By Danielle Abril
Dallas Business Journal
May 7, 2013
While private equity investors of Neiman Marcus Group Inc. consider their exit strategy, a luxury retail expert predicts a move that could result in an increased emphasis on customer relations.
Milton Pedraza, CEO of The Luxury Institute LLC, said he belives that the next logical step for Dallas-based Neiman Marcus is to go public. The move would allow Neiman Marcus the freedom to focus on building relationships with its consumers.
“Neiman will have a very solid structure if they go public,” Pedraza said. “It will be customer-centric rather than shareholder-centric.”
Bloomberg reported earlier this week that TPG Capital and Warburg Pincus LLC, Neiman Marcus’ private equity investors, were considering selling the company or taking it public. The firms held their investment for eight years, 60 percent longer than the norm, according to Bloomberg.
Neiman Marcus declined to comment.
Neiman Marcus could take four different directions, according to Randall Ray, partner with Munck Wilson Mandala LLP. Ray has spent almost 25 years dealing with corporate legal matters and said one thing is clear in this situation: TPG and Warburg will choose the path that ends with the highest profit for them in the least amount of time.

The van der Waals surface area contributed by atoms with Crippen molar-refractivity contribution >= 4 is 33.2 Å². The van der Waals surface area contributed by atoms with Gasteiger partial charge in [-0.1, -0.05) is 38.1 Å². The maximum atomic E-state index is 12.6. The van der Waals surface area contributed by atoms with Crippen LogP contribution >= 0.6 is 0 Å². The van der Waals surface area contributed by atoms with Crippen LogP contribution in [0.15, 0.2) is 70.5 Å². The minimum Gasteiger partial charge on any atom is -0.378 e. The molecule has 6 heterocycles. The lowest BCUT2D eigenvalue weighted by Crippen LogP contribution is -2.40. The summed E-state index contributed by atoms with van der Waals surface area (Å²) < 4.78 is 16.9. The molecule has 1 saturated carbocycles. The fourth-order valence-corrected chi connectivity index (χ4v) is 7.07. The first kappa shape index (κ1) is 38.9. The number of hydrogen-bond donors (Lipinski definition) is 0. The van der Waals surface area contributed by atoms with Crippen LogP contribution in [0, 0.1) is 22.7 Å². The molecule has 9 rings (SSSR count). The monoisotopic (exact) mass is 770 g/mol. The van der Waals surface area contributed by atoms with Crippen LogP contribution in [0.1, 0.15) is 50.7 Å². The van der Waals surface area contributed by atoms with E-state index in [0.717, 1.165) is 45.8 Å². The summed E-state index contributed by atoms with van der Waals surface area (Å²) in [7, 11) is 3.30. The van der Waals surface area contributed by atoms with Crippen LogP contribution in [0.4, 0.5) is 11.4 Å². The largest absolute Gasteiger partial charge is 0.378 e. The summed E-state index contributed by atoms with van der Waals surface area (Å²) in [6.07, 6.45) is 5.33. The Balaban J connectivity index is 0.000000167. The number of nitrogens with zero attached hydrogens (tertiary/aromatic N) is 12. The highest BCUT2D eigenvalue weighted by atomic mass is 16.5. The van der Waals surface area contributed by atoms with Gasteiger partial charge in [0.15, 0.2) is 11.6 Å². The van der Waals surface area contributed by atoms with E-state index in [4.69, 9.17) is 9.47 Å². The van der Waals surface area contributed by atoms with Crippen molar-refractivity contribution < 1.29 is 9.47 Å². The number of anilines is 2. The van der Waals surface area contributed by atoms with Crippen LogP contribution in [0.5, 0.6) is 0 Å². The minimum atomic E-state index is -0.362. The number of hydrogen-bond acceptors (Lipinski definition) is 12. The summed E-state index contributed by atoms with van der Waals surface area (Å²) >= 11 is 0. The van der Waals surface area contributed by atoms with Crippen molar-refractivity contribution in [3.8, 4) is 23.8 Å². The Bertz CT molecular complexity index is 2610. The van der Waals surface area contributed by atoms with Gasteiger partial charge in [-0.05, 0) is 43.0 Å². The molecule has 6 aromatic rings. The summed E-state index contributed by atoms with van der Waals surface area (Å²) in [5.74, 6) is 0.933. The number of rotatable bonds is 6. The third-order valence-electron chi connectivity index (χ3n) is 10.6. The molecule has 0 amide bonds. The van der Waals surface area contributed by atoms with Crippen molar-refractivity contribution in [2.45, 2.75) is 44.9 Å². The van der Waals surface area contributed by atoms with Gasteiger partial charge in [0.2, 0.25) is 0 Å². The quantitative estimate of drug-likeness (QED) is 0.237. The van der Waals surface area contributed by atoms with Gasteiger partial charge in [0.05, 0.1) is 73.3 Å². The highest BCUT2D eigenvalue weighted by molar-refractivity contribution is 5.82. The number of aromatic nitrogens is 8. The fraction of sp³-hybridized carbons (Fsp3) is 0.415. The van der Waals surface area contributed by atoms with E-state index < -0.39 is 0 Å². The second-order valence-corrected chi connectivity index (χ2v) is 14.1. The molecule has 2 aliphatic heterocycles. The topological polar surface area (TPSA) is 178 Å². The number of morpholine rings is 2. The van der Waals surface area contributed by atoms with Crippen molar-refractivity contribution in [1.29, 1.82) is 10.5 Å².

The four options, according to Ray, are: filing an initial public offering, selling to a private equity firm, selling to a strategic buyer and choosing a dividend recapitalization.
Pedraza said it was “less likely” that the firms would sell to another private equity firm.
“It would take a very special private equity firm to do the things Neiman Marcus needs,” he said. “You need patient money to rebuild the brand.”
Pedraza cites online retailers Amazon and Zappos as companies that have benefited from answering solely to the consumer. He also said that other retailers, such as Nordstrom and Michael Kors, have been successful in their transformations to becoming publicly owned.
Pedraza also said the recovering economic climate offers an opportunity for TPG and Warburg Pincus to sell to the general public.
“It’s a good time to go public,” he said, adding that a booming economy would offer the best conditions for the move. Whatever road Neiman Marcus chooses, there will be few clues as to its direction until the transaction is complete.
“Unless Neiman Marcus feels compelled to make this information public, there won’t be a lot of transparency in the process,” Pedraza said.